Amy Dowling
Alaskas History
Discussion Qs Ch 17,18,19
1. The three phases of economic development in Alaska, as defined by economist George W.
Rogers, were Native, Colonial, and Military Alaska. The N
Amy Dowling
Alaskas History
Discussion Questions Ch. 23,24,25
1. I think it was difficult for people in 1977 to imagine another bust cycle because Prudhoe Bay
was producing a lot of oil. Amid success,
Amy Dowling
Alaskas History
Discussion Questions Ch. 3,4,5
1. Ivan IV had given the responsibility of the defense of Russias eastern border and the Urals
region to a wealthy family called the Strogano
Amy Dowling
Alaskas History
News Article #1
Alaska needs to update its fisheries management, by Karl Johnstone and published in Alaska
Dispatch News on February 13, 2017, discusses the management of A
Amy Dowling
Alaskas History
Discussion Questions Ch. 11, 12, 13
1. The two main problems facing the salmon fisheries in the early 1900s were overfishing and the
monopolization of big companies over th
Amy Dowling
Alaskas History
Discussion questions Ch1-2
1.
2.
3.
4.
5.
6.
7.
I think that the author is saying that by studying the geology of Alaska we will have more
comprehensive understanding of th
Amy Dowling
Alaskas History
News Article #1
Alaska needs to update its fisheries management, by Karl Johnstone and published in Alaska
Dispatch News on February 13, 2017, discusses the management of A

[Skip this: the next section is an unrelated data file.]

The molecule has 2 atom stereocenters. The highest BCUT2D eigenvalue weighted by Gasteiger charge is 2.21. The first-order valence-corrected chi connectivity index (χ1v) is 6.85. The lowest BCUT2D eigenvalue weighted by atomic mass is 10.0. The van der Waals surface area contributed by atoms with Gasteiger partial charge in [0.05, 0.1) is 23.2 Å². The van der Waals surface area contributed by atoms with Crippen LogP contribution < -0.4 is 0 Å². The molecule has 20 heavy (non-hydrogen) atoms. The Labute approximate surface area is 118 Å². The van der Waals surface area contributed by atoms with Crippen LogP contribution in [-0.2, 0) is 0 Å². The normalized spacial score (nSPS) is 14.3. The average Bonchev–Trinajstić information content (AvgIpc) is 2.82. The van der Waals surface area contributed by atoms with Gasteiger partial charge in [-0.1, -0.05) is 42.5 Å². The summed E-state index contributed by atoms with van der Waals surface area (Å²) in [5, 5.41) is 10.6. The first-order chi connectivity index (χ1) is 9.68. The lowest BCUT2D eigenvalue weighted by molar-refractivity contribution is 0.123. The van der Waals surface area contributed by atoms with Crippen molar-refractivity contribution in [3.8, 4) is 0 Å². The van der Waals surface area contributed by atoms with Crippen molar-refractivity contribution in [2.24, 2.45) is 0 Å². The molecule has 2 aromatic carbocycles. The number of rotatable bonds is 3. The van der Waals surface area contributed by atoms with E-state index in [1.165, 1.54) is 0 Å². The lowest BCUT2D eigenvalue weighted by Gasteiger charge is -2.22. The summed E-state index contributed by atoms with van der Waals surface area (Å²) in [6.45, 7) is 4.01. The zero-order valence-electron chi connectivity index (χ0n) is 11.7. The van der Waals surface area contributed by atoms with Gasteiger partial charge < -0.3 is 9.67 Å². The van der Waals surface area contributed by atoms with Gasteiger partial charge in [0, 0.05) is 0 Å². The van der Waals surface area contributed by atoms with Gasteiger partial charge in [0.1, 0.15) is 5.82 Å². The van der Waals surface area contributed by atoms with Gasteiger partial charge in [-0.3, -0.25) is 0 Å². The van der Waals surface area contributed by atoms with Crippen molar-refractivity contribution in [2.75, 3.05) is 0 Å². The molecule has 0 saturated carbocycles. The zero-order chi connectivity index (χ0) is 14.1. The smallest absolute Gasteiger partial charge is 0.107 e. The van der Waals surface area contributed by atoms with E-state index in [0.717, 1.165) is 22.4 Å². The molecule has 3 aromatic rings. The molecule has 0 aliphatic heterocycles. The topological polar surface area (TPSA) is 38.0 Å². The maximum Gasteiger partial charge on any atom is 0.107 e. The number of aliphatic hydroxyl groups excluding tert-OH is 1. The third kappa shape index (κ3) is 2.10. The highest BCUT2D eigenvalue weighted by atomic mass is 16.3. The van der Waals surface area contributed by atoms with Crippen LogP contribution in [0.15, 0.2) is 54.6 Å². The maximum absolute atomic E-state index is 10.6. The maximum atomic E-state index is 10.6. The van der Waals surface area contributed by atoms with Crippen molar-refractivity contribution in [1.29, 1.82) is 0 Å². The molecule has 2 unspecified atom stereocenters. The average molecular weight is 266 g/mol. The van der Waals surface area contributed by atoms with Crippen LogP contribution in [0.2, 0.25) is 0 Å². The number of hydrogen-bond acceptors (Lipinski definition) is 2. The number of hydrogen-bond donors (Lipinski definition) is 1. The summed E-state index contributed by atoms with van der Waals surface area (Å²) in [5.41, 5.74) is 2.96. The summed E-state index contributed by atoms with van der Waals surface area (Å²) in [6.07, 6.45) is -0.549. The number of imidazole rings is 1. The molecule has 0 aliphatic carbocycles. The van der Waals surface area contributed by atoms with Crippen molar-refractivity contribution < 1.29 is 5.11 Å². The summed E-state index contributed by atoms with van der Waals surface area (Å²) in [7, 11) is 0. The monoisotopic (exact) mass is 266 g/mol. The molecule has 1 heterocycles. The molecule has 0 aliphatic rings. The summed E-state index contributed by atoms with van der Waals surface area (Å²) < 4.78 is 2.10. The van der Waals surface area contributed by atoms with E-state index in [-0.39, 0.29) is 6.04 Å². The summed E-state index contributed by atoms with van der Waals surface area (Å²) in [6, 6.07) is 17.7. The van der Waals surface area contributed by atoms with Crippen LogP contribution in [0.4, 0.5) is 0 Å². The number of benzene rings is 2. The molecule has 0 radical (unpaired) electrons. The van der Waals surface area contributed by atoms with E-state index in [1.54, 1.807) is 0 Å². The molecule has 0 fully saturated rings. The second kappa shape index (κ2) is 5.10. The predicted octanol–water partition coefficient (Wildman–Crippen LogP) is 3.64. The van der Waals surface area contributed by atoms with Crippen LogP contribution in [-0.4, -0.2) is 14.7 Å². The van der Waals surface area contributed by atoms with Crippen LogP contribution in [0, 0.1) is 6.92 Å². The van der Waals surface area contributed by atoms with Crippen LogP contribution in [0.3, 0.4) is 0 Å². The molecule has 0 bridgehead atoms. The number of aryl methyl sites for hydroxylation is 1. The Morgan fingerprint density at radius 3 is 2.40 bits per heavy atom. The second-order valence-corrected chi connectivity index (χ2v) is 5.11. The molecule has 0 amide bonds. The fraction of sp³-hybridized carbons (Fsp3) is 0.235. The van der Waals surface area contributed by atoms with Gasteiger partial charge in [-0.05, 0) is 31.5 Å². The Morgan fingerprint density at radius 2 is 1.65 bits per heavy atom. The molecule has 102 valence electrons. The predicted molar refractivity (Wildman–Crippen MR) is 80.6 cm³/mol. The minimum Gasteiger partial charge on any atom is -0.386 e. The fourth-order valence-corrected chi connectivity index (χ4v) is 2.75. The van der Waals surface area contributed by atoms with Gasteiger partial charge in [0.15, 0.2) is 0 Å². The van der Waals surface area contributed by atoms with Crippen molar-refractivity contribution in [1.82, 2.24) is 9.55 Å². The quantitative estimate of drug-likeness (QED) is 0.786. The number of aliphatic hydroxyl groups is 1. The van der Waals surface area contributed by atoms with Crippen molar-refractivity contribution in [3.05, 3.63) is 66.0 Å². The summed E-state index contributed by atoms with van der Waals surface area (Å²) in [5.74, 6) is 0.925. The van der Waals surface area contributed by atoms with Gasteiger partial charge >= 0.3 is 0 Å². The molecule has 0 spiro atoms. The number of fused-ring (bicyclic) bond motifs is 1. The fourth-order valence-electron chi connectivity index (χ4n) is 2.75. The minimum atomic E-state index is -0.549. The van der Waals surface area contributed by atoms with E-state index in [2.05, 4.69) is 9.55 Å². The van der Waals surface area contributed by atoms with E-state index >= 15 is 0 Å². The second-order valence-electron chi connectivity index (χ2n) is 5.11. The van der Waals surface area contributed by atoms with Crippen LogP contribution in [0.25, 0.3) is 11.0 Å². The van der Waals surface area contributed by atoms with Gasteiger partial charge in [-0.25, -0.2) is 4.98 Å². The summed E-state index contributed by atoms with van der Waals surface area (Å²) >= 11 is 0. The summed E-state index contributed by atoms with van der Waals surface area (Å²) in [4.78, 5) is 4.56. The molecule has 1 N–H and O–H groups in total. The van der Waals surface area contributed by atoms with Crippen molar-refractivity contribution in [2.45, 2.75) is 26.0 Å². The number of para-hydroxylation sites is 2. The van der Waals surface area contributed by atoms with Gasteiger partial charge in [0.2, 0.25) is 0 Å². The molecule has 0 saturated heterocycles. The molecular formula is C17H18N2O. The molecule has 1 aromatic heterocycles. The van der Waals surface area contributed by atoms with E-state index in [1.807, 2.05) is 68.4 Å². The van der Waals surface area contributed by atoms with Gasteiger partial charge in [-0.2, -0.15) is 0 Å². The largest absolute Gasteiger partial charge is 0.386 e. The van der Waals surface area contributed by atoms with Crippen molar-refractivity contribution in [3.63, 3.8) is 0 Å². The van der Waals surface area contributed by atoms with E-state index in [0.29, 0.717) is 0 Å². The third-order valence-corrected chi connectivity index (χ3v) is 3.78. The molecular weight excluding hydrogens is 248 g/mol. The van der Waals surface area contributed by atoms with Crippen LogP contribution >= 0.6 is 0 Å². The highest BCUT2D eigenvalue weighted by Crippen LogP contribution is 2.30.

Amy Dowling
Alaskas History
Ch. 6,7,8 Questions
1. Shelekov wanted to use the local Natives as labor to build up the Russian settlements. He
eventually wanted to incorporate these individuals into the
Amy Dowling
Alaskas History
Discussion Questions Ch. 20,21,22
1. The Omnibus Act of 1976 addressed the major issue of lands available for regional and village
corporation selections, specifically for
Amy Dowling
Alaskas History
Ch. 14,15,16 Discussion Questions
1. Military strategists recognized that concentrating military bases in a heartland, rather than
scattered about, made them much more easi
Amy Dowling
Alaskas History
Discussion Questions Ch. 26
1. I think that we are still facing a deficit because we are still relying on a non-renewable energy
source. People are still adamant about not
open interval (DF). Proof. (See Fig. 1.41.) By A 1.2.2 G
[DOG]. By L 1.2.1.3 aGD = aOD = h. Since F k, using
definition of (h, k) we conclude that F / h. By C
1.1.2.3 b (D b & G b & F b). Therefore DG
OBOAaOC OAOC aOC . Using the definition of the
interior of EOC, we have OAOEaOC & OAOC aOE OA
IntEOC. OA IntEOC & OC IntEOD L1.2.21.27
= OC IntAOD. Finally, OC IntAOD & OB
IntAOC L1.2.21.27 = OB Int
in its turn, adjacent supplementary to the angle (k, l).
Note also that, in a frequently encountered situation,
given an angle AOC such that the point O lies between
the point A and some other point B
Given an open interval (DB) having a point C on plane
aA and not meeting a line a Lemma 1.2.19.6. - If one of
the ends of (DB) lies in half-plane aA, the open interval
(DB) completely lies in half-pla